NEW YORK (TheStreet) -- The resurgence in shares of BlackBerry (BBRY) , which are up more than 46% in 2014, was one of this year's most remarkable stories.

Seemingly left for dead after losing its smartphone lead to Apple (AAPL) and Samsung (SSNLF) , no one expected BlackBerry shares to bounce back as strongly as they have.

Investors are scrambling to find 2015's version of BlackBerry.

Although not an easy thing to do, several ugly ducklings from this year are capable of turning into 2015 swans. Sprint (S) (down 60.74%) and Advanced Micro Devices (AMD) (down 31.27%) are two candidates to keep an eye on.

Take a look at the chart:

^DJI Chart

After losing more than 60% of its value in 2014, compared with the 8.91% gain in the Dow Jones Industrial Average and the 13.01% gain in S&P 500, Sprint has a lot to prove next year. Already having a bad year, things got worse after the company's $32 billion bid for rival wireless carrier T-Mobile ( TMUS) (down 18.28%) was shot down by federal regulators, costing Chief Executive Dan Hesse his job.

Marcelo Claure, the former chief executive of wireless-distribution company Brightstar, in now at the helm.

His first course of action should be to change Sprint's culture. Like BlackBerry, Claure can change things by focusing on Sprint's strengths to help narrow the gap with larger rivals AT&T (T) and Verizon (VZ) .

To better compete with AT&T and Verizon, Sprint must invest in its long-term evolution network. The company must also ramp up its marketing strategy and change how it is perceived by customers.

Not only would this help reduce the churn rate, or customer cancellations, it would also help raise the average revenue per user metric, helping Sprint to raise the value of each customer.

All told, Sprint, which still has about 16% of the wireless market (both AT&T and Verizon have about 30% each), can yet become viable. But the company must execute to perfection.

It is a tall order, but ugly ducklings, or underdogs, should already understand this.

For similar reasons, AMD could surprise investors next year, but it won't be easy.

Like Sprint, in October, AMD installed a new chief executive. After three years of losing money and perpetually trailing Intel (INTC) , Rory Read stepped down, giving way to Lisa Su, the company's chief operating officer.

Su's main job is to deliver growth, and she must figure it out quickly.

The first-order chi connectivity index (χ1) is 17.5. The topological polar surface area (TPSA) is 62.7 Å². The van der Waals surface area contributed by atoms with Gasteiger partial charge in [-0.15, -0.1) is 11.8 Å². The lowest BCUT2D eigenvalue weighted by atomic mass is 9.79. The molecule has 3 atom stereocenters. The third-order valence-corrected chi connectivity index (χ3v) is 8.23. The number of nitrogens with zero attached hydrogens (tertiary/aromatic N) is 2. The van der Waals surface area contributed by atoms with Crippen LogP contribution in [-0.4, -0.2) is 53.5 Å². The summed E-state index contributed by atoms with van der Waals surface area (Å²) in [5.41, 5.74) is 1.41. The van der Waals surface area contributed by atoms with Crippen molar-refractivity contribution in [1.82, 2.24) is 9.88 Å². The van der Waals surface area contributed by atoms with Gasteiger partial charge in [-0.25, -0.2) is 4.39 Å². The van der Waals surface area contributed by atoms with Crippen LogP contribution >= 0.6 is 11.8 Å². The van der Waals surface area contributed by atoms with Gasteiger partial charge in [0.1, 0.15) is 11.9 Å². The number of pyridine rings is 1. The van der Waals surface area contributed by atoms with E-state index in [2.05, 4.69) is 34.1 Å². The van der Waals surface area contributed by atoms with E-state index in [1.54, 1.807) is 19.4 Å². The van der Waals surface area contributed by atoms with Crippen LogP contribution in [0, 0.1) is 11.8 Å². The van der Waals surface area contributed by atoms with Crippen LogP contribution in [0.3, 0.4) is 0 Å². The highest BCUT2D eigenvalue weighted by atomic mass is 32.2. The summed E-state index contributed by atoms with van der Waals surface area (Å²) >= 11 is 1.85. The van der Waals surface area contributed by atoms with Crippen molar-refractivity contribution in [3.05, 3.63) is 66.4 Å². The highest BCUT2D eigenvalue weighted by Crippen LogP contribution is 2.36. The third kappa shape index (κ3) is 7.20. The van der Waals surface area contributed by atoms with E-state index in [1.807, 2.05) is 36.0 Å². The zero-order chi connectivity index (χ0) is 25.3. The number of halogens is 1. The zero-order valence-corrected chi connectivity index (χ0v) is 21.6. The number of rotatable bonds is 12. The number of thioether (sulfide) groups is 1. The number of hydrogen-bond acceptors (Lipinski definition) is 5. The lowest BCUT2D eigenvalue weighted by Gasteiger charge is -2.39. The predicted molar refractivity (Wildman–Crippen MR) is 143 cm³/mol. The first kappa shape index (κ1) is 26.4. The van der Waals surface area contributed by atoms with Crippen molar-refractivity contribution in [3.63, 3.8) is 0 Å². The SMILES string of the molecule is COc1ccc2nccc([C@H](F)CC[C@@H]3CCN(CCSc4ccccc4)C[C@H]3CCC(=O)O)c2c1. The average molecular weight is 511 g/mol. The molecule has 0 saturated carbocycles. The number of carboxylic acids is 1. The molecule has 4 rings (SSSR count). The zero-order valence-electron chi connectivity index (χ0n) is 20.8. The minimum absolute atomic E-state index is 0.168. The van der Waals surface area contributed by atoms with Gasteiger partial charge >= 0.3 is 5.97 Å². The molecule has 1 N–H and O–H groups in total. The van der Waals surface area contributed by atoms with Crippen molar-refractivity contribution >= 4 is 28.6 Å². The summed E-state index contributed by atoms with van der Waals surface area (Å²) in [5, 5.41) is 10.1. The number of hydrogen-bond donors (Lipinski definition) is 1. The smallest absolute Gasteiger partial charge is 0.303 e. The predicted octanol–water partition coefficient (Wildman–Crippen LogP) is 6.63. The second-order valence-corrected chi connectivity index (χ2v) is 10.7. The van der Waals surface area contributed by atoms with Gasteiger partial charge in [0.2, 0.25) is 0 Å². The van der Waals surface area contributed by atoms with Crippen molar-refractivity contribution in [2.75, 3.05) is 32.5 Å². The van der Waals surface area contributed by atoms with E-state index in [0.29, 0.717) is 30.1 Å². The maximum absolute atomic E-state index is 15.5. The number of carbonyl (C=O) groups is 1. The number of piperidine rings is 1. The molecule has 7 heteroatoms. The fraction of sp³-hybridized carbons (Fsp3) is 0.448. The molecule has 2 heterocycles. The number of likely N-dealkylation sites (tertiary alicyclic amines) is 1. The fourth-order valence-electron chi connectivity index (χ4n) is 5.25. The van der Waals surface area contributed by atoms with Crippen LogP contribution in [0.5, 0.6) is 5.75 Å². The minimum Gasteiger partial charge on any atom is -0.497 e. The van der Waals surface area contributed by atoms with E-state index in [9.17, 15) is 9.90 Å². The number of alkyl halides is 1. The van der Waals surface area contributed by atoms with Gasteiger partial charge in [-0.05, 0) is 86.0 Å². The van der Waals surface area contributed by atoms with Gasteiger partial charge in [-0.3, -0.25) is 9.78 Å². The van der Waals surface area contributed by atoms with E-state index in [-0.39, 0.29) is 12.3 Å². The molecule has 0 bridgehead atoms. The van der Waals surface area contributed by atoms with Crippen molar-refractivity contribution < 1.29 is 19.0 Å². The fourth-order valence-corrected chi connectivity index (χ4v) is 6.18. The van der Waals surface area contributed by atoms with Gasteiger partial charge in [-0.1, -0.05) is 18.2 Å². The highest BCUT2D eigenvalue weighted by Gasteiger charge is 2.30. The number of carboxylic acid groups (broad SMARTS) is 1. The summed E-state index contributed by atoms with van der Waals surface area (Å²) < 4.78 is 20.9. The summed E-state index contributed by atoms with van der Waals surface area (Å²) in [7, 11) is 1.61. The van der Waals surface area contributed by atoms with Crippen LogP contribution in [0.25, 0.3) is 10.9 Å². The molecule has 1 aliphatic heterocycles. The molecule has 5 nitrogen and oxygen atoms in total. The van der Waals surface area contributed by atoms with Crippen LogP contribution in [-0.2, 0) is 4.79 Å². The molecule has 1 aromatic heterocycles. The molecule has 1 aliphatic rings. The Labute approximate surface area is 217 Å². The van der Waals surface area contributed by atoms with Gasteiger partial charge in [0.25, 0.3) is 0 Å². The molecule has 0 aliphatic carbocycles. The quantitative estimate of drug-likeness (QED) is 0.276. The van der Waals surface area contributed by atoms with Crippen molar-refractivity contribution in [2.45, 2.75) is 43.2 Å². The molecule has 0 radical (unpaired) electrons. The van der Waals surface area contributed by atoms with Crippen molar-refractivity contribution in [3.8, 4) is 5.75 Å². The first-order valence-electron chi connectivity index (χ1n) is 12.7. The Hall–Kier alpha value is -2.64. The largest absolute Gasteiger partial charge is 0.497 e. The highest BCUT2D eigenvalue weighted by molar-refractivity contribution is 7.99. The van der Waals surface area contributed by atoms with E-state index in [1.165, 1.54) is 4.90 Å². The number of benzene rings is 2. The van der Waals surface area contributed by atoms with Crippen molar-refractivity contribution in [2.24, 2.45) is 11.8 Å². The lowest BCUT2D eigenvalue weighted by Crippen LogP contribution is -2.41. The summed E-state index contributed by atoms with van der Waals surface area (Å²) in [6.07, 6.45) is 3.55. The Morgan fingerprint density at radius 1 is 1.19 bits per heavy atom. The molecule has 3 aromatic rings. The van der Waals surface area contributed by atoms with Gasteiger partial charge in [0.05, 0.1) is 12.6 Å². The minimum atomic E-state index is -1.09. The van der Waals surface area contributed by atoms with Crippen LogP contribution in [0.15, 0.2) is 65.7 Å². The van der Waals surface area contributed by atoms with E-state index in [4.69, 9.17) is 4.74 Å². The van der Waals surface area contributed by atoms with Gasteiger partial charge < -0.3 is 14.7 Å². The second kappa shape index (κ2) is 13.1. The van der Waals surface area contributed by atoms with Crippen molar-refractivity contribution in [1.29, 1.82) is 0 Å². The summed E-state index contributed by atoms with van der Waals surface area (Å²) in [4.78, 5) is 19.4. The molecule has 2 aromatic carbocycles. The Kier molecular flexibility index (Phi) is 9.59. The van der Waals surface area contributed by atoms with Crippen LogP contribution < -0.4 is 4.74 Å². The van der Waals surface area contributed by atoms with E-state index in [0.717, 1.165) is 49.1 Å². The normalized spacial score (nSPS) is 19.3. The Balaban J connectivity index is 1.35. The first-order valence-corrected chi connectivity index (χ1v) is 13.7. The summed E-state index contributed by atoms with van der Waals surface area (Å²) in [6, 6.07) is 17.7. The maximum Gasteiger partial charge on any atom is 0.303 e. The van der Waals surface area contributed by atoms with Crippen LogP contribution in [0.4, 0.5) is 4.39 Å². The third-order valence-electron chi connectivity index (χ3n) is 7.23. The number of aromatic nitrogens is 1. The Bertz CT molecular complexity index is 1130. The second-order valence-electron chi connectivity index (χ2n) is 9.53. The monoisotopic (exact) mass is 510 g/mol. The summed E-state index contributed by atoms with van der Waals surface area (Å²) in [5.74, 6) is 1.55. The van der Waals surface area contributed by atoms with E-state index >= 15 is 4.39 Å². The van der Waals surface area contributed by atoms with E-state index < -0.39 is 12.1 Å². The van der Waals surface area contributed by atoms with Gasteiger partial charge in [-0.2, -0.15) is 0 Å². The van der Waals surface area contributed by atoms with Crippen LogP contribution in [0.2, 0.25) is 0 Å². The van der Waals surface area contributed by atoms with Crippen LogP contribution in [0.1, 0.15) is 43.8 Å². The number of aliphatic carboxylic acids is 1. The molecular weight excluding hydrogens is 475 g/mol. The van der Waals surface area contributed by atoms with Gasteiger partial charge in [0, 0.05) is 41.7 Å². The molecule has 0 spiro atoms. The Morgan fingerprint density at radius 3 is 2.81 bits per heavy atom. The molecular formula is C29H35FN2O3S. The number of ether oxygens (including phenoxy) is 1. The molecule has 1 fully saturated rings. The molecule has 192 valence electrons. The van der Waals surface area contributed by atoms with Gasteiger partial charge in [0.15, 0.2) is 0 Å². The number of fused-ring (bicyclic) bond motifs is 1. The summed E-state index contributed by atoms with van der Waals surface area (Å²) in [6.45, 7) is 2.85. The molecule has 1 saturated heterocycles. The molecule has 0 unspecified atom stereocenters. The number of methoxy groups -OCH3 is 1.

AMD thrived when sales of personal computers were climbing, but those days are gone.

And unlike Broadcom (BRCM) and Qualcomm (QCOM) , the company doesn't have a mobile/wireless strategy. AMD needs to become better diversified.

The company's bet on video games, convincing Microsoft (MSFT) and Sony (SNE) to use its chips in their gaming consoles, was a moderate success. But it hasn't been enough to improve AMD's cash position.

In the most recent quarter, operating cash flow registered at a negative $193 million. And its net debt position of $1.27 billion will continue to hamper the stock price.

The good news is that the company has lowered its dependency on personal computers, which several years ago, accounted for 95% of AMD's revenue. The company will likely end this year with 60% of its revenue from coming from PCs and the rest coming from other areas such as its semi-custom and embedded/server businesses.

These are new commercial client markets that AMD hopes will improve its product mix, further diversifying its business in areas such as professional graphics, consumer notebooks and Add-In Board channel sales. What's more, in October, Apple said that several of its new line of iMacs will be powered by AMD's Radeon chips, a big win for AMD, and affirming the company's decision to focus on the commercial client market.

To the extent that AMD can continue to secure more design wins and capture share from Intel, the stock can become a swan next year. But like Sprint, this is a long shot.

AMD has a lot of ground to make up, including in changing its perception among analysts that it is a dead stock walking.

Follow @Richard_WSPB

This article is commentary by an independent contributor. At the time of publication, the author held shares in APPL.

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